The Amelioration of Uncertainty

Data Compression and the Nobel in Economics

Consider the following data compression problem. Suppose we have a large data set equation we wish to transmit. They’re too many to send directly but luckily the precise values aren’t important. Slightly different values would work as long as the data retained it’s overall character. So how do we avoid transmitting n raw data points?

Here’s one method for compressing the data before sending. First define an empirical distribution

    equation

which is best thought of as a “histogram”. The easiest way to see it’s nature would be to divide x-space into small boxes and graph the histogram. Next find a distribution based on a few parameters equation such that

    equation

Instead of transmitting n data points, just send the name of this new distribution with the k parameter values. The receiver can then simulate a new set of equation‘s for themselves.

But how in practice can we find a suitable equation?

The answer lies with Entropy. First pick a function equation which in some sense captures the nature of equation and equate expected values:

(1)   equation

Then find equation by maximizing the entropy equation subject to the constraint in (1). The result will be a distribution equation where lambda is chosen to ensure (1) holds.

If this equation is close to the empirical distribution then we’re done. If not, then choose an additional function and re-maximize subject to two constraints. Each time you introduce a new function you’ll bring equation closer to equation, so this process will always work eventually. In practice though, we’d carefully choose equation to get equation. The fewer constraints it takes to capture the essence of the data the better.

What does this have to do with the Nobel Prize in Economics? To see the connection plug the definition for equation into the constraint equation (1) and note that equation satisfies:

    equation

Which is the just the Method of Moments. A generalization of this procedure helped win the Nobel Prize in Economics this year. The usual “Method of Moments” type procedures don’t require a maxent distribution, but ideally you’d use a distribution which does a good job of “modeling” the data, which amounts to the same thing in this case.

Notice that if equation then equation would be a sufficient statistic for equation. This has an intuitive meaning in terms of data compression. Only certain functions of the data are required to get the equation‘s, and they are all the receiver needs to reconstruct the data. In other words, those functions are “sufficient” to capture the essence of the data.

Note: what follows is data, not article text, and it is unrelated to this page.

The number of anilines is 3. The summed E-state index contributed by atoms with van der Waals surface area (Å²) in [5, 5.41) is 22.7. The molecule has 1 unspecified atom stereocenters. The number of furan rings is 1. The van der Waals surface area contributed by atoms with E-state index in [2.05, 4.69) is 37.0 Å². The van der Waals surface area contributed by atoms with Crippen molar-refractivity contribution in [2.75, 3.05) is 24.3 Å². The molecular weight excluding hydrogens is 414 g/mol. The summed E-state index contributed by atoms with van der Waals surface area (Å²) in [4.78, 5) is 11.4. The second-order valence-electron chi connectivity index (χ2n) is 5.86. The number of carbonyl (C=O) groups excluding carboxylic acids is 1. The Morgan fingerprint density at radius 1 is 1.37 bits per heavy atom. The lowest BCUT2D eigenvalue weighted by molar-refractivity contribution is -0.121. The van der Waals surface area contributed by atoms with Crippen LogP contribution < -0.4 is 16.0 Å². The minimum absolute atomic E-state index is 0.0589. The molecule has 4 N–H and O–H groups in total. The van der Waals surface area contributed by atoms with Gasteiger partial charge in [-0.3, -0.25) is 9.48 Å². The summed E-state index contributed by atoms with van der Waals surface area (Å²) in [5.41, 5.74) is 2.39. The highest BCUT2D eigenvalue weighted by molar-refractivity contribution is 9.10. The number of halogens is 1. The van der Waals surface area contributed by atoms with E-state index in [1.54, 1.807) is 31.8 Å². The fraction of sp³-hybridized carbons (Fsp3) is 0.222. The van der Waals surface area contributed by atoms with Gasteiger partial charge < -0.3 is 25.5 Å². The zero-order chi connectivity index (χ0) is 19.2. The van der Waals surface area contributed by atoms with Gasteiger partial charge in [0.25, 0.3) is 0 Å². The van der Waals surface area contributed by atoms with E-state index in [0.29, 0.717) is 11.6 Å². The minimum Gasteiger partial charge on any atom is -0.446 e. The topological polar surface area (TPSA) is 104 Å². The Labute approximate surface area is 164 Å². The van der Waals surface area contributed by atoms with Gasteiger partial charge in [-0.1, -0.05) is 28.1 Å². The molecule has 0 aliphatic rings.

November 11, 2013
3 comments »
  • November 11, 2013Joseph

    The “data compression” stuff was a bit of a subterfuge to introduce some ideas, but it is a real problem nevertheless. Suppose the receiver had a need to compute various functions:

        equation

    And the sender didn’t know what equation will be chosen. Perhaps the receiver may have new functions they’d need to compute years later or something. At any rate, just assume the equation‘s aren’t known or predictable to the sender.

    The brute force solution would be to send all equation, then the receiver could compute whatever they wanted whenever they want. If that’s too much data to send, then just send the name for equation with the values for equation.

    With just that little bit of information the receiver could compute

        equation

    for any function F they wanted. As long as the approximation was good enough, the whole thing’s a success and requires a good deal less bandwidth.

  • November 13, 2013Joseph

    Also, the scenario in the previous comment is far from fanciful. This is exactly what often happens in journal articles. If a researcher fits a distribution and reports it in the article, then this serves as a way to communicate the data without providing the entire data set. The journal article reader can then compute any expectation value they want without having the raw data.


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